7 Social intranet adoption strategies
Social intranets, as part of a broader social enterprise strategy, are increasingly more commonplace and there are no shortage of technology suppliers ready to add the functionality to your portal. But as we’ve noted at intranetizen before, installing the technology is by far the easiest part of creating a social intranet — the hardest part is embedding that technology in the weave of workplace workflow and changing the culture of an organisation. We’ve proposed tactics to develop trust before, but here are some further steps you can take to make social work on your intranet and in your company.
1. Define the rules, don’t define the purpose
Any social intranet needs to have some rules to help it function correctly but importantly, these should be a style framework more than a definition of purpose. It’s important to provide employees with guidance:
- Topics — Is it only work topics or does anything go?
- Language — What can be said, what can’t be said?
- -isms — Your guidance should include statements about racism, sexism, agism and more.
- Harassment — sad to say, you probably need to make it clear that this is not acceptable
Avoid making statements about the specific purpose of a social intranet as it can often close down the creativity and spontaneity. Think of it like this: your office has meeting rooms, they’re likely for business meetings, but the precise purpose is left to the users of the room.
2. Legitimise Social: Ask your leaders to lead
Social intranets are work, not work avoidance. Take steps to educate line managers of this at every opportunity and have them, and senior leadership demonstrate this by being active in your social intranet from the first day. Nothing says that social intranets are a legitimate and exciting way to work than your CEO being present and active in this space.
This is vital to the long term health of your social intranet. If people don’t see it as a legitimate channel, they’ll quickly stop using it and revert to less appropriate tools such as email.
3. Find and Nuture Evangelists
People make social. Find people in your organisation who instinctively get social and use them to help integrate it in to the workflow weave. It is particularly useful if you can find people in key parts of your business such as finance as they will quickly bring other people, in other functions, into the social way of working. Use evangelists to seed ideas and develop social communities.
4. Integrate social into existing workflows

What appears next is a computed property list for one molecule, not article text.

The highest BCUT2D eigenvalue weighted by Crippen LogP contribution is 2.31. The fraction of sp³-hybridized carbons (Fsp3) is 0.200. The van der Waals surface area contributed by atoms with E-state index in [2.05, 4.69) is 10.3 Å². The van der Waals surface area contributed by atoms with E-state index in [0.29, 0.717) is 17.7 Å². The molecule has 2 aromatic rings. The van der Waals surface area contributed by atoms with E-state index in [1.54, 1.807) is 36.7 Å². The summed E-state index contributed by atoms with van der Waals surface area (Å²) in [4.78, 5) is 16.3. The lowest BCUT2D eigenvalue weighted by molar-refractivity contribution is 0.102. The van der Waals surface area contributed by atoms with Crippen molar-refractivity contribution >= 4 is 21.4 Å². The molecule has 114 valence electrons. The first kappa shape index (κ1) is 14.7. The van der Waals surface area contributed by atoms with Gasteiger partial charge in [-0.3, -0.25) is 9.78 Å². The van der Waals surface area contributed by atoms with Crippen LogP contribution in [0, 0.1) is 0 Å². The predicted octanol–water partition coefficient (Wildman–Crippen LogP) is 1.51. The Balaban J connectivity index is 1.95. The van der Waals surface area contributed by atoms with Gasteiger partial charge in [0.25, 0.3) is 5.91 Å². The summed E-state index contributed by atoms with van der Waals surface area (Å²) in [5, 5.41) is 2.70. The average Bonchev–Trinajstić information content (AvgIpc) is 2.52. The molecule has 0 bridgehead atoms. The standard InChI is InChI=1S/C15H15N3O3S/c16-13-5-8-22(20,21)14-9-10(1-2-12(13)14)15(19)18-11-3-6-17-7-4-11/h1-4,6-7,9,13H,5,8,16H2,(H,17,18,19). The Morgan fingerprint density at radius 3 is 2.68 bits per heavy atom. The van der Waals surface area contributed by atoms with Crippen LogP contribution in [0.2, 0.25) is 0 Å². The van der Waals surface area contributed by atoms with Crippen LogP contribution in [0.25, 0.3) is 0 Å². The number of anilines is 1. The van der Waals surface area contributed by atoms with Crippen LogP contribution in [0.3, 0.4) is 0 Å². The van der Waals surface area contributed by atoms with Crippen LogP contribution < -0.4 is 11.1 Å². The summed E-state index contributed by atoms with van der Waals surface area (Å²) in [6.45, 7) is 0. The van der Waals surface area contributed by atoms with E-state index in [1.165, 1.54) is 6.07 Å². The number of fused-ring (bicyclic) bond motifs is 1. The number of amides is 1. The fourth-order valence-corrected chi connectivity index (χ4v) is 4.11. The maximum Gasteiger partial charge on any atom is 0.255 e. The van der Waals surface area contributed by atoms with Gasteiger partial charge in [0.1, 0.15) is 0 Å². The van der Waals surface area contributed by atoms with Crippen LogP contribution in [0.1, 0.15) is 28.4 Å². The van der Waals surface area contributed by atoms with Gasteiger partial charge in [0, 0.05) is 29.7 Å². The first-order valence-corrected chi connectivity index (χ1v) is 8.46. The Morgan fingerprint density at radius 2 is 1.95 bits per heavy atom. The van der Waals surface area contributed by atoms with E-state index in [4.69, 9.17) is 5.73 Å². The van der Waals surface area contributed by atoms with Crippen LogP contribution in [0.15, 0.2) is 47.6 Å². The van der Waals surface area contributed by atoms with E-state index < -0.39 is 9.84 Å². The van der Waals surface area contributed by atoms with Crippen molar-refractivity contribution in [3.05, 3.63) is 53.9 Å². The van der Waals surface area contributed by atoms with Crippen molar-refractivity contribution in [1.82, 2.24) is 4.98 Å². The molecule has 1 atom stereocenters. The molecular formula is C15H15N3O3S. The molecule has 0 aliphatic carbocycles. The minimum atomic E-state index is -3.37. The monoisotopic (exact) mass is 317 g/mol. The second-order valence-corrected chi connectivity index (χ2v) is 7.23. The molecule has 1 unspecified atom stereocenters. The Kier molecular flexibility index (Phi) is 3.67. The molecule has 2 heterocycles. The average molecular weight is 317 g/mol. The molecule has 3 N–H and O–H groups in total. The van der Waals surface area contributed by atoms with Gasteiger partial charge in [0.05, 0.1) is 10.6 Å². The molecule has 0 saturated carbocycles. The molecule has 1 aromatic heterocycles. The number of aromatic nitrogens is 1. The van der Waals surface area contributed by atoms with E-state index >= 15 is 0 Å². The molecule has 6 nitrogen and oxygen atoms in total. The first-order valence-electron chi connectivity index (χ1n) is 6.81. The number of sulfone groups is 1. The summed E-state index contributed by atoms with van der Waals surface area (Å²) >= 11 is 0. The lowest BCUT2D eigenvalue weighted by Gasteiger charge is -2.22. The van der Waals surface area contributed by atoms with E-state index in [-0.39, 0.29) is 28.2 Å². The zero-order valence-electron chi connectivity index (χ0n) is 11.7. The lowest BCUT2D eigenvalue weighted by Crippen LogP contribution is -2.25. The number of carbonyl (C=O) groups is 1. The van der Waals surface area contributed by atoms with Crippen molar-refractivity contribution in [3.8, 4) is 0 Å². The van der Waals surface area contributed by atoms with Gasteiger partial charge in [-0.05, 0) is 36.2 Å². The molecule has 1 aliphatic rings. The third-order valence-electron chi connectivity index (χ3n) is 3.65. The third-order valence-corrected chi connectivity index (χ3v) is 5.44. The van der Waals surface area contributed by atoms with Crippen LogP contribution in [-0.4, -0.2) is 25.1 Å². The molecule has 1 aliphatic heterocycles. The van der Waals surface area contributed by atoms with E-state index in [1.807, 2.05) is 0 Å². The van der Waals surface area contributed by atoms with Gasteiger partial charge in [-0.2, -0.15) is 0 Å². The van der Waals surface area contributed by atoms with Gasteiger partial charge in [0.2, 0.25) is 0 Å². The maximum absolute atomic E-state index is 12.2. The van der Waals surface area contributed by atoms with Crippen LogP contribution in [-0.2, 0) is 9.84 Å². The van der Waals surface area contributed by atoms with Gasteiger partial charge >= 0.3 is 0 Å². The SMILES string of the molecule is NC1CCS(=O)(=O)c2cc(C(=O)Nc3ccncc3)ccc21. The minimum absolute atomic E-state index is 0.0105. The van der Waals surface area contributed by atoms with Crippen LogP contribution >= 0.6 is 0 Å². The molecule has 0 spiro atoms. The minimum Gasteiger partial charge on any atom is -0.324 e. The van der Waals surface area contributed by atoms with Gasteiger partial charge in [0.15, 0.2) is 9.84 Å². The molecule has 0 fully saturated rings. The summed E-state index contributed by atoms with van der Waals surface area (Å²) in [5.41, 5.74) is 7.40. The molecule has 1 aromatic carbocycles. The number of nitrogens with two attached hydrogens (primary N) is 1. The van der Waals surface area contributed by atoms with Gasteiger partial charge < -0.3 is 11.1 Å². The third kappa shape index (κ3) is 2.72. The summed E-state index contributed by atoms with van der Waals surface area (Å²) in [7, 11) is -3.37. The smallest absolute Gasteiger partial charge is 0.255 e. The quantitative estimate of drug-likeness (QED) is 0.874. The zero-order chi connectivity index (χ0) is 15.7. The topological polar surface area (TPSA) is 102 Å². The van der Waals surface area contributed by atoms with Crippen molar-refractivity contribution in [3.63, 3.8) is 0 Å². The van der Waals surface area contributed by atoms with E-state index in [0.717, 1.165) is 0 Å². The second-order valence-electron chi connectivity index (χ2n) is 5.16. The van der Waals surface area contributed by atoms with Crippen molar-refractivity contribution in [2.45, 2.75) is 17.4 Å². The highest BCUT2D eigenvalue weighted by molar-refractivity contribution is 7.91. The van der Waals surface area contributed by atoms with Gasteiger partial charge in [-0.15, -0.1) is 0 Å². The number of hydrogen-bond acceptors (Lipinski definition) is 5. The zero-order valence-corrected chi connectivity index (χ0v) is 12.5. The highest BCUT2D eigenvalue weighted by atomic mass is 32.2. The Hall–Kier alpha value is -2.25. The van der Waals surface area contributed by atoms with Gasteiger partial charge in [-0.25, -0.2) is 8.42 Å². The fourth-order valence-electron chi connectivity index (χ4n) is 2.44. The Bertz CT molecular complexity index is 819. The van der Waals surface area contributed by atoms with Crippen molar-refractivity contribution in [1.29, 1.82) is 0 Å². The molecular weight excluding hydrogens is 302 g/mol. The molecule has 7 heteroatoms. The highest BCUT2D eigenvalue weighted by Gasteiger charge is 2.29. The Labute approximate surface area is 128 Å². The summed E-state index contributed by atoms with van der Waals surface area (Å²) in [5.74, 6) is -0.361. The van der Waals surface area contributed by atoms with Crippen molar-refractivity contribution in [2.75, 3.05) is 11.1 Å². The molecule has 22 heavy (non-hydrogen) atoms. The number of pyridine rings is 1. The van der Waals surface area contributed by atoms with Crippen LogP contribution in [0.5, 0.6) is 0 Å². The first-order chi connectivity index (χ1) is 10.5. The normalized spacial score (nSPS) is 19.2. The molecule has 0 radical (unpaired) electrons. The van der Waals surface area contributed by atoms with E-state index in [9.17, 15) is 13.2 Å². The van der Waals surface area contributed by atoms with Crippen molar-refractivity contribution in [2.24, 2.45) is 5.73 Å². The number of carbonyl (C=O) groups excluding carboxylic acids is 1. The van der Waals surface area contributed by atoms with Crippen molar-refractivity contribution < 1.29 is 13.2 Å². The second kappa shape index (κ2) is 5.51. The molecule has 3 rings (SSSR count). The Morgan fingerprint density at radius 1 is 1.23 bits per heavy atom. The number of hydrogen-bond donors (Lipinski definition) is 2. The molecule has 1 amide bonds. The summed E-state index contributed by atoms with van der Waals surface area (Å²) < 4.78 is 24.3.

Line manager technology leadership is central to adoption and success: if they don’t use an enterprise social network themselves, then there really is little point in you doing so to collaborate with them.
Social needs to be become part of business workflows. Work with leadership and line managers directly and provide business consultancy. Understand from them what their business problems are and demonstrate how social technologies can help.
5. Smart small and build
Take baby steps: Crawl, then walk then run. It will take a long time to create the right environment for a social enterprise to flourish so it’s important to set modest milestones for your intranet.
- Registered users — if they’re not registered, they can’t participate so you’ve got to start here
- Numbers of posts — how much ‘noise’ is there in the social space?
- Number of posts per user — is it a small number of users posting, or is everyone participating?
- Groups — if your social space allows for private/public groups, are teams adopting these?
- Time in social — minutes per user per month
- Anecdotal — ask for success stories within the social space
6. Publicise Successes
Once you’ve been made aware of the successes borne of your social intranet, make sure you publish these using your traditional IC routes. There’s not much point in re-publishing these within your social intranet as you’re preaching to the converted, somewhat! Make sure your whole business is aware of the value of social intranets through these stories.
7. Create, then Curate
This is critically important. Creating the social intranet is the easiest step, curating it is the hardest and most important. You’ll need people on the ground dedicated not only to delivering the steps presented above, but also in seeding ideas and creativity within your enterprise social network. Community manager roles will become increasingly commonplace and important for the vitality of your social intranet.
Installing the functionality is easy. Be it a native tool, or one of a few excellent enterprise social network tools such as Yammer or Newsgator, getting the technology up and running is the start but to make it a success, you’ll have to work hard to curate. We hope these strategies will help you.
What have we missed? What successes have you had?